What makes the legal research system you use the best for practicing law? Which legal research software have you used that you think others should avoid? Share your opinion about the strengths and weaknesses of the legal research tools you have tried by posting a user review. The following list is a directory of the legal research tools that are available for review by our readers. Click on "Write your own review" under each of the following links to share your opinion with other lawyers.
LexisNexis - The Lexis Legal Research System
LexisNexis is one of the two biggest players in the legal research market (the other being Westlaw). They offer a vast research library, but they also charge high fees to access it. Are they worth the money? To learn what our readers think about the LexisNexis legal research system, or to write a review of your own, click here: Write your own review.
Many lawyers have free (sort of) access to Casemaker as part of their state bar association memberships. Some attorneys use Casemaker exclusively for their legal research, while others still pay extra to subscribe to other services. Is Casemaker all you really need, or does it have problems that would make you want additional legal research tools? To read what our readers think about the Casemaker legal research system, or to write your own user review, click here: Write your own review.
Fastcase calls itself the smarter alternative to legal research, and they offer highly competitive pricing for their service. But does their low pricing mean that their product is not as good as some of the others? Or are they delivering a good system at a fair price? Read what our readers think about the Fastcase legal research system, or write your own review of Fastcase, by clicking here: Write your own review.
TheLaw.net aggressively markets their product, but do they live up to the hype? Is their system as great as they claim? Read what our readers think about their experience with TheLaw.net, or write your own review of TheLaw.net's legal research system, by clicking here: Write your own review.
Loislaw offers a variety of inexpensive subscription plans as an alternative to the costly systems such as Westlaw and Lexis. Is Loislaw a good value for the price they charge, or does their system have weaknesses that make it less competitive? How do they stack up against other systems? To see what our readers think about Loislaw, or to write your own review, click here: Write your own review.
VersusLaw is one of the lowest priced legal research tools on the market, and even greater discounts are available through membership in certain practice groups. But how does the VersusLaw service compare to other systems? Can a discount VersusLaw plan take care of all of your legal research needs? Take a look at what our readers think about the Versuslaw legal research system, or write your own review, by clicking here: Write your own review.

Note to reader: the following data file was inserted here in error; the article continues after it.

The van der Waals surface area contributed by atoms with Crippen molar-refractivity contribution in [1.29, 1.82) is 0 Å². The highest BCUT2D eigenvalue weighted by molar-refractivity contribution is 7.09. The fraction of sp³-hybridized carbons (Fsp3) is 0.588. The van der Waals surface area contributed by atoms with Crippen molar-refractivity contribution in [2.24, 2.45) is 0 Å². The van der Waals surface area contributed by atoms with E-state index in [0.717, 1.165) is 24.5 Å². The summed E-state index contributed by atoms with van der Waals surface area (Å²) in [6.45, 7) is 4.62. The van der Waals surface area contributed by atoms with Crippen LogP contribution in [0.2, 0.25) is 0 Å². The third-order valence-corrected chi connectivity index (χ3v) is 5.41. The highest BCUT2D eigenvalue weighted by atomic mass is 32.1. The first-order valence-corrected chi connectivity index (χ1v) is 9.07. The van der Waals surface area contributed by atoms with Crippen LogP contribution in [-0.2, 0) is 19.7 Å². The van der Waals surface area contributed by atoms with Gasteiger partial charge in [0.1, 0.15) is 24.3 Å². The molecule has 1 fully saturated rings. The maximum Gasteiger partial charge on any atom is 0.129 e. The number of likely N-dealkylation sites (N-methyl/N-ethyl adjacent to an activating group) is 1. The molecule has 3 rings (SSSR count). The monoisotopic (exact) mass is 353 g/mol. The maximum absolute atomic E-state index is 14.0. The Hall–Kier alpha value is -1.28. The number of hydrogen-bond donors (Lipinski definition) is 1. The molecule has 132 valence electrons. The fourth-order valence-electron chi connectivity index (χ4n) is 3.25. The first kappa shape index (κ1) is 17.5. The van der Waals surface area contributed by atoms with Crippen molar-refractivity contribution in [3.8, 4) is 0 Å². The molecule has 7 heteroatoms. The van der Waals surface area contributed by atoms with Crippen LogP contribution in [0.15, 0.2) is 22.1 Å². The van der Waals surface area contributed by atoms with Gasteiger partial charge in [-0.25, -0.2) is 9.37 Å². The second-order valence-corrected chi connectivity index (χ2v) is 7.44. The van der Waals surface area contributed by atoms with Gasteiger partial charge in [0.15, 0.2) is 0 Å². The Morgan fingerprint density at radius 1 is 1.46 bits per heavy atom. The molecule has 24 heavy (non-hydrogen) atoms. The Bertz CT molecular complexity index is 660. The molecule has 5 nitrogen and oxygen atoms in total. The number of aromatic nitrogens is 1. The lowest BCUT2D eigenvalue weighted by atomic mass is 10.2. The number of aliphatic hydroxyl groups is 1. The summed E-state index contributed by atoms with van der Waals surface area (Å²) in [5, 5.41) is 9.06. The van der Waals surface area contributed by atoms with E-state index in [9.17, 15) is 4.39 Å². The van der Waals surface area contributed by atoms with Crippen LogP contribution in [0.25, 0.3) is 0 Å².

Google Scholar is a free legal research tool that is rapidly becoming popular with lawyers. Their system is fast and their database is steadily growing, but can their free legal research system compete with the fee-based systems? Or will Google Scholar force the high-priced legal research companies to change their billing practices? To see your About.com Guide's review of Google Scholar, read Guide Review of Google Scholar as a Legal Research Tool. To see what our readers think about Google Scholar, or to write your own review, click here: Write your own review.
Westlaw is one of the two biggest legal research companies (with LexisNexis being the other), offering a large legal research database to lawyers. Their products are comprehensive and thorough, but are they worth the price you have to pay to get them? To learn what our readers think about Thompson West and the Westlaw legal research system, or to write a review of your own, click here: Write your own review.
This is only a partial list of the ways lawyers and other people access legal research products. Is there a product you would like to review that you do not see on our list? If so, you can provide a review of it here. If enough people demonstrate an interest in the product, we may create a page for it like we have done for the other services listed above. See Who Did We Leave Out? Alternative Legal Research Methods to see what other services lawyers have recommended, or to make a recommendation of your own.